One mom wonders if injuring your mom reflex is incurable. Check it out.
Nicole Unice: If you break your mom bone, can you get treatment?
Two weeks ago, I spent the entire work week at a "Substance Abuse & Society" class back at my ol' alma mater, William & Mary. Each morning I left the house around 7 AM, drove an hour to Williamsburg, and then made it back home around 6 PM. Now, in my guesstimation, I assumed I would miss the kids by Tuesday afternoon.
Tuesday and Wednesday came and went.
On Wednesday afternoon, as I sipped my hot coffee while cruising down 64, I felt a little panicked. Here it was, the end of day three of my full-time working life, and I didn't miss my kids. Not even a little bit. Not the teeniest bit. I was enjoying long lunches in Williamsburg, stimulating conversation with other like-minded professionals, and leisurely worship and prayer times in my drive alone each day. But really? Not missing them at all? These little people to whom I devote most of my time, energy, and life? I wondered what was wrong with me. Shouldn't my mommy bone be kicking in by now? Shouldn't I be thinking of my munchkins and all they are learning and doing? Shouldn't I at least want to call them at lunch, for goodness sakes??? No. No. and No. Uh oh, I thought. Given my penchant for trusting my intuition and emotion to a fault, I wondered what this meant for me. Maybe I'm called to full-time work? Maybe I should switch gears? Maybe ... I spun some more thoughts around as I exited the highway, and then stuffed those thoughts away in my mental glove compartment.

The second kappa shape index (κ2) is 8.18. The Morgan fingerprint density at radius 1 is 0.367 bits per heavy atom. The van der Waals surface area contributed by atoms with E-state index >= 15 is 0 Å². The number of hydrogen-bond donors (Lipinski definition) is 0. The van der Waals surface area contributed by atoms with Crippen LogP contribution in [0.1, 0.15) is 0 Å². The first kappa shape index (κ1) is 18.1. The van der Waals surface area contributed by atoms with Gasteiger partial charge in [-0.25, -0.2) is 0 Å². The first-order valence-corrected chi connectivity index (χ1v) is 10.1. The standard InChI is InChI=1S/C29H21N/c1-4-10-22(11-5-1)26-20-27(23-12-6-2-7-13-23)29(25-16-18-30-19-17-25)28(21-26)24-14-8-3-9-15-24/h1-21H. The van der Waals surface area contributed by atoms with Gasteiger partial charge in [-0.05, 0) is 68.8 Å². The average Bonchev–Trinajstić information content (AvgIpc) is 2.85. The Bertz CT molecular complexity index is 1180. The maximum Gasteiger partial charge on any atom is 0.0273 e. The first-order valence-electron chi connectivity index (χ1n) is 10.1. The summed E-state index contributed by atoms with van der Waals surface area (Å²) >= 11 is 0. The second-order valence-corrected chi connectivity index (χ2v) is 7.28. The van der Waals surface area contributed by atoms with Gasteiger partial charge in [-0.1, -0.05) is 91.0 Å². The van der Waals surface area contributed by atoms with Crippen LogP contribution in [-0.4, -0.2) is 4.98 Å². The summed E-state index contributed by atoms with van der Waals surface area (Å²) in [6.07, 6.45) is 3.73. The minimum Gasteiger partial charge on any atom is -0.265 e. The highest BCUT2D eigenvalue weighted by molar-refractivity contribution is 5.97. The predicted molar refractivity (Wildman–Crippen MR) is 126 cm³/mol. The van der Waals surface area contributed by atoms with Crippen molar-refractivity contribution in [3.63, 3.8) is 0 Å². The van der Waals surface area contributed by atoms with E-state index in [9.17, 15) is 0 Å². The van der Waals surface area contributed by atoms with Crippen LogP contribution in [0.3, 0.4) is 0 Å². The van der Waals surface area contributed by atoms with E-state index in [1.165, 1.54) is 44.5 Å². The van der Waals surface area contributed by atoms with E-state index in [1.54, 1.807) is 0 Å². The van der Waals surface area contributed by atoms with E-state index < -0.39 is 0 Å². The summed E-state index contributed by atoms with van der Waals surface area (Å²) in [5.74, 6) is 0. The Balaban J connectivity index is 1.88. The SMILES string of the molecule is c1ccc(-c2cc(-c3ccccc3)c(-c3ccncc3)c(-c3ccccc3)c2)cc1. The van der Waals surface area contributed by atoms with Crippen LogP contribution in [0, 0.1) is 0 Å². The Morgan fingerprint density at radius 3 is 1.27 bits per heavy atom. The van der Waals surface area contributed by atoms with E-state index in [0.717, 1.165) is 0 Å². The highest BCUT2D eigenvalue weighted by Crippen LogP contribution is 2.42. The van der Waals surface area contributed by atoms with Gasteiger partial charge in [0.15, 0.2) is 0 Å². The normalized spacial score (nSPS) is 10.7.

That night, my daughter became feverish and wheezy. As I prepared for the next day, I found myself trying to explain the quirks of Cameron to my husband. "Well, when she sounds tight, you know, like a tight cough, then you can give her a treatment. Or maybe this cough syrup. But if she's got like a croupy cough, then you should hold her by the hot shower. And don't forget she likes that little blankie. And if you give her a treatment, make sure you give her some water. Speaking of which, she needs to stay hydrated. And don't make her eat, but she'll like the Ritz crackers. And she probably needs a humidifier. And ... " I couldn't even put everything into words, because meeting a sick child's needs is just something I do. It's just something I know, and it's not something that can be explained in a series of bullet points.
So Thursday during class, I thought of her. I thought of the other two. And I missed them, because little kids need their mamas when they are sick, and I couldn't be there.
I realized that I am the one person on this earth who knows my child's needs and quirks better than anyone else. Anyone. I am my child's number one. That is a high calling. It may not be accompanied by a lot of oohs and aahs about the milestones, it may not be accompanied by tears when my children go off to school (more likely screams of excitement), but it doesn't mean that being home with them isn't what I should do.
My mom bone might be broken, but my heart isn't. And although the warm fuzzies might not be there all the time, the calling remains, and that's enough to make it worth the work.